Compare this to the modern, automated molecular laboratory and the manual ðprocesses have all but disappeared. When specimens arrive in these facilities, they are accessioned into an automation line, then the automation of instrumentation and molecular information management solution (MIMS) kicks in.
Advances in instrumentation and platforms are making traditional microbiology methods automated and more accurate/precise. We’re seeing the advent of new automation platforms, as well as the consolidation of existing platforms to be more tightly integrated with each other, as well as with the MIMS. MIMS software will be required that’s built to flexibly define and automate specific workflows and reporting protocols for the unique and specific specimen types and testing methods, such as PCR, FISH, and DNA extraction. The MIMS will need to be capable of supporting and evaluating many more data elements beyond simple organism ID and antibiotic susceptibility. Features such as imaging, reflexive interpretation, textual and discrete data evaluation, along with highly customizable report formatting and data consolidation will prove to be the most important capabilities in a molecular information management solution. It will also need to be much more capable of integrating with multiple instruments, departments, and even other collaborative technology platforms.
Adoption of technology beyond HL7 to tighter application-level integration such as REST API and web services has become increasingly critical. Traditional lab information technology will struggle to support these requirements, as microbiology is an “afterthought” in many vendor platforms. Many vendors will simply try to modify existing platforms because of the design limitations of a traditional microbiology function within a large and complex LIS. Even the old mainstay best-of-breed systems will be limited by older technology and overall system design.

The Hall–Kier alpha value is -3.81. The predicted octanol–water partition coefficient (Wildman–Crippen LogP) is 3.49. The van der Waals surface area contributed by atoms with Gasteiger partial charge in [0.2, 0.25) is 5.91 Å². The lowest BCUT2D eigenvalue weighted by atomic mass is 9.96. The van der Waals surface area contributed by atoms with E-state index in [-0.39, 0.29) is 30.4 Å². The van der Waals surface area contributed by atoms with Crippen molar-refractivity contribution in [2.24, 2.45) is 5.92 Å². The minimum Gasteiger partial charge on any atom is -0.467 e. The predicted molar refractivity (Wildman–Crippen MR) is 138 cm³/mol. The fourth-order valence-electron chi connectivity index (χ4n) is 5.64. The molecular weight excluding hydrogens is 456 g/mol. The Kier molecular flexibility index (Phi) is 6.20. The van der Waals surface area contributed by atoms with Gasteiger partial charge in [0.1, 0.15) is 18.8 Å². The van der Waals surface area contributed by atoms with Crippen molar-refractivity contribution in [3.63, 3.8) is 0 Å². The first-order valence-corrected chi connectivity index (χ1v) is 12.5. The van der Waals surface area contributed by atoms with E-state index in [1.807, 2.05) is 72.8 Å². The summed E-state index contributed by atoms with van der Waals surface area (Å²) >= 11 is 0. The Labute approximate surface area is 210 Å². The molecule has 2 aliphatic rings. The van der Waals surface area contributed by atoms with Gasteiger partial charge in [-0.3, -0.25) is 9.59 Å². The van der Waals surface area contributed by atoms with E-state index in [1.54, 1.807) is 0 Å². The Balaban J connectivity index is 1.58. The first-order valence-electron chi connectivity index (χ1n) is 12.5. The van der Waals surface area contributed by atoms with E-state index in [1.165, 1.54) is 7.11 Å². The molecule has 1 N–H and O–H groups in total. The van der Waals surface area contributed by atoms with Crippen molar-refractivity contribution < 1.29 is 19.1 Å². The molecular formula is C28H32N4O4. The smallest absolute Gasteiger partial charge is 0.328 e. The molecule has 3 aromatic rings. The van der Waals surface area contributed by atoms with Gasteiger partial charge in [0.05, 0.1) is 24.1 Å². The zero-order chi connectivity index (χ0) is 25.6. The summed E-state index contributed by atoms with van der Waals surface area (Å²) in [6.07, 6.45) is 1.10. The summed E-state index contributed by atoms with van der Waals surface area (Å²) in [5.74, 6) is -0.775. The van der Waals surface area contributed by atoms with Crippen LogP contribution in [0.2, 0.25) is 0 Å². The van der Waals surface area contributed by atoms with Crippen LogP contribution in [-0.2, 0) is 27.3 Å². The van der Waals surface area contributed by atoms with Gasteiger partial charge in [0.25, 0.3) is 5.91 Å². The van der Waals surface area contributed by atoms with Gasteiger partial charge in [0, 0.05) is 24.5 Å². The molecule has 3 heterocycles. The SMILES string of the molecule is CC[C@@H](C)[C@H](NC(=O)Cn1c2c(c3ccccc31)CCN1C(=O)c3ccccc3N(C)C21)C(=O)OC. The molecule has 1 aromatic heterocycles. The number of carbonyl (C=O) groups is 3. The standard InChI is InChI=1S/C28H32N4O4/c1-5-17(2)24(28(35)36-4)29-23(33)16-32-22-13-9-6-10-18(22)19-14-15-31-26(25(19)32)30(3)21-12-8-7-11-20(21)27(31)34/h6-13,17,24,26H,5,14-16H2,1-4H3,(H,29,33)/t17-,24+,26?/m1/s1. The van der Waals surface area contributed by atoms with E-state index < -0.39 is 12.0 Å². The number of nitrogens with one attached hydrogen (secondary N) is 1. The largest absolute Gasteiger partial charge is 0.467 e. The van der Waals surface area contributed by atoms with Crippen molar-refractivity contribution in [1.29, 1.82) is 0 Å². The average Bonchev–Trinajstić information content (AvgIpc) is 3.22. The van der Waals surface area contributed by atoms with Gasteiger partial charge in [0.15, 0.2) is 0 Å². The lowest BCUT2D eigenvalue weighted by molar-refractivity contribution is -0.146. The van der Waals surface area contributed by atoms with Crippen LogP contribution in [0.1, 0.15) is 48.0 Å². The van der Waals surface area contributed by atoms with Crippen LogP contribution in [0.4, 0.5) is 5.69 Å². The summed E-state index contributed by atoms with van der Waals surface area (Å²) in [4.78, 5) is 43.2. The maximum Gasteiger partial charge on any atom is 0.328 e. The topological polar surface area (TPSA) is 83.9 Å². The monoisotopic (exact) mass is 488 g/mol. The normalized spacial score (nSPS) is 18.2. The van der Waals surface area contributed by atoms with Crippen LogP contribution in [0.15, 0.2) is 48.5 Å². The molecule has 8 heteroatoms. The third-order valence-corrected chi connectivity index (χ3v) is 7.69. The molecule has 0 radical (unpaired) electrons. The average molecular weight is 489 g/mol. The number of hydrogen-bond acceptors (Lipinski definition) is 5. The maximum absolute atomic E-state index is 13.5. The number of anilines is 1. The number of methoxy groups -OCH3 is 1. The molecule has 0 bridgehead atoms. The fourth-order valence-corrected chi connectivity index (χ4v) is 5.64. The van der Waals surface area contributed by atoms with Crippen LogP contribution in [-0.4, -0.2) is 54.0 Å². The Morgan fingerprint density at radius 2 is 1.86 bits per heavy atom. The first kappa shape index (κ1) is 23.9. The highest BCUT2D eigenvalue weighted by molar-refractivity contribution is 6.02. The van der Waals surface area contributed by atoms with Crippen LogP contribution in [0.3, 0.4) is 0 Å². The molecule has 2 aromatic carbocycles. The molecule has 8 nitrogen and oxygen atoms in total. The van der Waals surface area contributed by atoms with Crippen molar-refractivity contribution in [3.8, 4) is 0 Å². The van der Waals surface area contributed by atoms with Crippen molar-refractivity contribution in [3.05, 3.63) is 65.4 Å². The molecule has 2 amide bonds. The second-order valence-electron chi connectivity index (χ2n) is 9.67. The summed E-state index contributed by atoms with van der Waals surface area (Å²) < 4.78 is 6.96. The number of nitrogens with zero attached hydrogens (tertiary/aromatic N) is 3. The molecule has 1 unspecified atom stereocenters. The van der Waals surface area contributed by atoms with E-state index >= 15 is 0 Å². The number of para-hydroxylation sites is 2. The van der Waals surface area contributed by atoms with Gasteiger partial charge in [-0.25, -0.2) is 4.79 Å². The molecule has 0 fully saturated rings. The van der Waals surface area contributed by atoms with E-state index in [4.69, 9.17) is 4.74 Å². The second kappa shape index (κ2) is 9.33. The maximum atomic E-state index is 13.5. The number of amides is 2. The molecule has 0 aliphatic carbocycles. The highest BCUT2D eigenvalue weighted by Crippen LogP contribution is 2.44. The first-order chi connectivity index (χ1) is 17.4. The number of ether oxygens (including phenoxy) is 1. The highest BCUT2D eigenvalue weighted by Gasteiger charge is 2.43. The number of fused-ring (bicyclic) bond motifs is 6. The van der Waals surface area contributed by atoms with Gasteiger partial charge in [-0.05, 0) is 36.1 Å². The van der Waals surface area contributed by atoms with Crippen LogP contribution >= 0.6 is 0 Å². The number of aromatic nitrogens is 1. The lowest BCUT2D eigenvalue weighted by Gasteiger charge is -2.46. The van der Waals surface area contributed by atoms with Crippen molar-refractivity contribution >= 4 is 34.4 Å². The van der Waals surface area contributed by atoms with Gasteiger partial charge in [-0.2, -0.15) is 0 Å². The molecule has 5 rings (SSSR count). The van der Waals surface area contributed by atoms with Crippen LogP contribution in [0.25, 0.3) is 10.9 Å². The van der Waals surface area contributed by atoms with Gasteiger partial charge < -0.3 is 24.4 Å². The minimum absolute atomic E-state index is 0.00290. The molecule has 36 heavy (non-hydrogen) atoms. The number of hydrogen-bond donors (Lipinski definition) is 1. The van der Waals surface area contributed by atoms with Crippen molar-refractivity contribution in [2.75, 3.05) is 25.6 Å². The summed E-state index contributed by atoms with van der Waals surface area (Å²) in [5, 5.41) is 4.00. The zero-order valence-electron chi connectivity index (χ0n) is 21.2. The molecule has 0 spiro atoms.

For a lab to benefit from automation, everything in it has to be bi-directional. The MIMS pushes information out-to instruments, other applications, outreach solutions, other facilities-and at the same time captures information and pulls it back in and is case specific. This way, data lives not only with the patient case information that’s accessible for the final reporting, but also in the database of the MIMS so that the laboratory can do true data management, statistical reports, and data churning. These elements are crucial when you consider the expansion of areas that are concerned with microbiology testing such as Homeland Security, the WHO, etc.
Changes in the industry will favor labs that implement automation. It is predicted that overall testing volumes will continue to increase 10-15% per year due to an aging population, testing innovations, infection control demands, and the growing challenges resulting from detection and identification of multidrug-resistant microorganisms.
Lisa-Jean Clifford is CEO and Brian Keefe is marketing director, Psyche Systems.